His main research areas include media studies, participatory media, post-subcultural ethnography, and cultural criminology. Heitor belongs to the editorial board of Crime Media Culture (Sage), The Poster (Intellect) and Radical Designist (IADE).
Recent curatorship work includes the annual futureplaces digital media festival, in partnership with the University of Texas at Austin, and Nomadic.0910 - meetings between art and science, at the University of Porto. Heitor will also chair the 9th European Academy of Design conference, in May 2011.
Jeff Ferrell is a writer whose books include Crimes of Style, Tearing Down the Streets, and Empire of Scrounge.
Patricia Aufderheide is University Professor in the School of Communication at American University in Washington, D.C. She is the author of, among others, Reclaiming Fair Use (University of Chicago Press, 2011) and Documentary: A Very Short Introduction (Oxford, 2007). She heads the Fair Use and Free Speech research project at the Center, in conjunction with Prof. Peter Jaszi in American University's Washington College of Law. She has been a Fulbright and John Simon Guggenheim fellow and has served as a juror at the Sundance Film Festival among others. She has received career achievement awards in 2006 from the International Documentary Association,in 2008 from the International Digital Media and Arts Association and in 2010 from Women in Film and Video (DC). Aufderheide serves on the board of directors of Kartemquin Films, a leading independent social documentary production company, and and on the editorial boards of a variety of publications, including Communication Law and Policy and In These Times newspaper. She has served on the board of directors of the Independent Television Service, which produces innovative television programming for underserved audiences under the umbrella of the Corporation for Public Broadcasting, and on the film advisory board of the National Gallery of Art.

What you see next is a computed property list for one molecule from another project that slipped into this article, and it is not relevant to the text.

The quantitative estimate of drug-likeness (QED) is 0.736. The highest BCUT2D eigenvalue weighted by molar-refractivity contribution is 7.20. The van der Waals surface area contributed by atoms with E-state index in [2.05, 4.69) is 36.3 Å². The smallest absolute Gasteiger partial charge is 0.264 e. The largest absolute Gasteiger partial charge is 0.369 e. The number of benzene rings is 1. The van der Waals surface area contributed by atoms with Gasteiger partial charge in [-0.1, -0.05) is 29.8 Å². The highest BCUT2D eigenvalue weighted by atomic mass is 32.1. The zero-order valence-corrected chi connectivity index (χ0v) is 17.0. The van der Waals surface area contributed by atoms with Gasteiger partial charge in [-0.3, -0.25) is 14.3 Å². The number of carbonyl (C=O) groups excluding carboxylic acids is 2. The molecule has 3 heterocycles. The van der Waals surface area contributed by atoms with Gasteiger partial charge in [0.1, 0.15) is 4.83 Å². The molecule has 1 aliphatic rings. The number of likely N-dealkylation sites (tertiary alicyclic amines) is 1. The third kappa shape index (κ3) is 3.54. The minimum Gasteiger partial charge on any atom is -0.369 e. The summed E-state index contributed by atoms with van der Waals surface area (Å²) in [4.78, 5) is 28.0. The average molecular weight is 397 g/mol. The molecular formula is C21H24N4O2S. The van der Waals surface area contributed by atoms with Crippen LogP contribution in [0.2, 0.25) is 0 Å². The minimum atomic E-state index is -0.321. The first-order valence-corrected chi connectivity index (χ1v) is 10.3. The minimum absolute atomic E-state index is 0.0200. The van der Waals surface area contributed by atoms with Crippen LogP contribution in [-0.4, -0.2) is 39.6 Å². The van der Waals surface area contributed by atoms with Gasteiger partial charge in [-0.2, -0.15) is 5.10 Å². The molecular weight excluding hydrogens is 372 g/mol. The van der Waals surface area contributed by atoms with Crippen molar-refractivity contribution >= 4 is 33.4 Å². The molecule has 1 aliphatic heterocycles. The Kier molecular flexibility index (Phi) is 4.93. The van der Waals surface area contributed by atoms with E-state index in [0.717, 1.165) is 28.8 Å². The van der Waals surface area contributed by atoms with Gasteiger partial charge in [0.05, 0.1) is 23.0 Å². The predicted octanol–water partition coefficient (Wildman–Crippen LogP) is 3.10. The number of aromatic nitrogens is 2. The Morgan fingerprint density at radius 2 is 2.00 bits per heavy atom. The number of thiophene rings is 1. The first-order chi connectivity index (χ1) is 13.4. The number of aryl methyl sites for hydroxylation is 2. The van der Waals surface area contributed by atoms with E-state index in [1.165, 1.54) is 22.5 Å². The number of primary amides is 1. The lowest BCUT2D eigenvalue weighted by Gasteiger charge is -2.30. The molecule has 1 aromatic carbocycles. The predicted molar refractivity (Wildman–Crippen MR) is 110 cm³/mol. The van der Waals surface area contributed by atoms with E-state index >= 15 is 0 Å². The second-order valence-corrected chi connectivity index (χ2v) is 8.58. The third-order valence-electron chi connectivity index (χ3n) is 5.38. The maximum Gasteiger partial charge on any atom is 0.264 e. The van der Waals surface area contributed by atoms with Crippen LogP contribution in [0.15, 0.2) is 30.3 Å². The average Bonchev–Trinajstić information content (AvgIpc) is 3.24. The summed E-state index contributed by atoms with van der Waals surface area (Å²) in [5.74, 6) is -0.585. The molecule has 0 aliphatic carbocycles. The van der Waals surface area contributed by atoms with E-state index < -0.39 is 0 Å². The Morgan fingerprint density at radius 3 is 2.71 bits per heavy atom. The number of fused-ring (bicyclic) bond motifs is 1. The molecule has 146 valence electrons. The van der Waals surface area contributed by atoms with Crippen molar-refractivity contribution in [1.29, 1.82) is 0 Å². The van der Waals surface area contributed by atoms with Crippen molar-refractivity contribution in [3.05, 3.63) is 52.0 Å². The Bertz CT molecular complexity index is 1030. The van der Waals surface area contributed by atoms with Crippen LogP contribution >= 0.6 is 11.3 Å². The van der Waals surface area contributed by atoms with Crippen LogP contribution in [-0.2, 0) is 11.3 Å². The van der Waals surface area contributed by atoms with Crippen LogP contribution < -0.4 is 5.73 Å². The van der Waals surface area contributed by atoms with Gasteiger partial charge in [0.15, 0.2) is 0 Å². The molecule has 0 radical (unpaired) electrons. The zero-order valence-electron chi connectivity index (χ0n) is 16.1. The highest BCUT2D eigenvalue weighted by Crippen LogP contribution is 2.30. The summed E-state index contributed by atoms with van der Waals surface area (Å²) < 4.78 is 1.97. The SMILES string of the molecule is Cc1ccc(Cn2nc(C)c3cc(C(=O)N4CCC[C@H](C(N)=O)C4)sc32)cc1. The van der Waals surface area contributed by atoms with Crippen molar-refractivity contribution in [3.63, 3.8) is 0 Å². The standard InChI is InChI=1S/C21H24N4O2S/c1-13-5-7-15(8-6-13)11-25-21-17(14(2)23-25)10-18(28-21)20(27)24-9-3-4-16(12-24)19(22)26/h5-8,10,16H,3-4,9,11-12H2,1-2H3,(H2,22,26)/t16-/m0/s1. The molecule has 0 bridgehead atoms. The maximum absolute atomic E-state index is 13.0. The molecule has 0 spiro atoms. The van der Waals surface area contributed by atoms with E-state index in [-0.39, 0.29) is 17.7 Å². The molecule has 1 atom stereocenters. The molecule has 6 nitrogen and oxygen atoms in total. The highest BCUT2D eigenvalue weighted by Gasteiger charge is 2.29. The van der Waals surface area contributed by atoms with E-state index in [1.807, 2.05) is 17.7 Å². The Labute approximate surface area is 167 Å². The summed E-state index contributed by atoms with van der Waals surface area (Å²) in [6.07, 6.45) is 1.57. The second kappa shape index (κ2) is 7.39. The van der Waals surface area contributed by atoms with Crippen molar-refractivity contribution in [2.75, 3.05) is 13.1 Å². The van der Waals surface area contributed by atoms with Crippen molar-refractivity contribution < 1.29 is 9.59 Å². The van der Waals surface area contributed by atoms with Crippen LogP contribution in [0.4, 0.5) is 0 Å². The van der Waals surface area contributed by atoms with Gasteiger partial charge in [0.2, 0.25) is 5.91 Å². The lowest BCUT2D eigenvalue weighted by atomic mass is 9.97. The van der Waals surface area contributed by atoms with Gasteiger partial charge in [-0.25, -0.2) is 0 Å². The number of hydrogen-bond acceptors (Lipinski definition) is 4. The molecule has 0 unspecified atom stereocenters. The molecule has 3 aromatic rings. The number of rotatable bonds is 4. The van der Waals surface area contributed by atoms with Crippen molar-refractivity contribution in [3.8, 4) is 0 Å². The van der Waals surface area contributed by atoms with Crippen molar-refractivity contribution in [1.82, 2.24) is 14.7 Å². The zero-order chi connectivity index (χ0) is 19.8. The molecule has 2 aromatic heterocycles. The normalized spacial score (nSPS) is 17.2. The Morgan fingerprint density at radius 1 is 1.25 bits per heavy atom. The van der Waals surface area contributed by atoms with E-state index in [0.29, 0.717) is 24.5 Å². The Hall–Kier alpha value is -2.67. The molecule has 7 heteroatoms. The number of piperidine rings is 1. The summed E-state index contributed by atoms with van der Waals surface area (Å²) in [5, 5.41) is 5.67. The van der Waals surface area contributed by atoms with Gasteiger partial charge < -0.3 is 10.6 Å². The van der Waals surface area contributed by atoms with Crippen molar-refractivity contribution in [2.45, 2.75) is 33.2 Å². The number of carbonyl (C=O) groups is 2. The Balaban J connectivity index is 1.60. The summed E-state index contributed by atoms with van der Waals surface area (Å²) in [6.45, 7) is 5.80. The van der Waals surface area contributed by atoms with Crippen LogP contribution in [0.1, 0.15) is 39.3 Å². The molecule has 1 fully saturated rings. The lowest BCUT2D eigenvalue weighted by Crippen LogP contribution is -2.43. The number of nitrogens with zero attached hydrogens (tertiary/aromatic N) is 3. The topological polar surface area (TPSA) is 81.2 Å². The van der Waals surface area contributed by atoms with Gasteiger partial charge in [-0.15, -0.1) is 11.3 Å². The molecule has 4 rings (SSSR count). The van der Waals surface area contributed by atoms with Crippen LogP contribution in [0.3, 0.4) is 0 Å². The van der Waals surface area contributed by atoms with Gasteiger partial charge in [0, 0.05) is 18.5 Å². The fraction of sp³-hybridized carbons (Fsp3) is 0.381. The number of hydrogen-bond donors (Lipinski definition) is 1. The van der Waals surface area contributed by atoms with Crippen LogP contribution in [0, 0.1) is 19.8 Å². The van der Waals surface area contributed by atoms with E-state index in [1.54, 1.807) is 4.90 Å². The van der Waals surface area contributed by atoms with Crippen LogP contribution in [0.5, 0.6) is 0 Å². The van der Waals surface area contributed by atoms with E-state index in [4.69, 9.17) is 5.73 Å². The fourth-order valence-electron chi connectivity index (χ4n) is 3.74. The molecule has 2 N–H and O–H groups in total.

Sam Howard-Spink is Clinical Assistant Professor of Music Business in NYU Steinhardt's Department of Music and Performing Arts Professions. His research interests include the political economy of international music industries and emerging network and hybrid business models, national and supranational intellectual property policies, globalization and cultural hybridity in the BRIC countries, remix/mashup culture, the Access to Knowledge and information rights social movements, and cultural economics in the continental Americas.
In his first year at MPAP Sam founded the NYU Music Video Games Research Project and was awarded department Teacher of the Year 2009. He is also the curator for CMJ Play, a new one-day conference examining business opportunities for musicians in the interactive, mobile apps, and gaming sectors, held in the middle of the CMJ Music Marathon in New York City every October. Sam has been interviewed by Destructoid.com about music and gaming in The Convergent Future of Music Games and Higher Education .
A Londoner by birth and New Yorker since 1999, Sam is completing his PhD dissertation on musical and copyright economies and cultural hybridization in the U.S., Brazil and Canada through NYU's Department of Media, Culture and Communication. A journalist and editor for 16 years in the U.K., Asia and the U.S., Sam has written for Music Week, Music & Copyright, The Guerrilla Guide to the Music Industry, The South China Morning Post in Hong Kong, IBM Think Research and openDemocracy.net, and has published academic articles in First Monday and in Portuguese translation in Brazil. Sam is also a hiphop/scratch DJ, capoeirista, and expert-level Guitar Hero.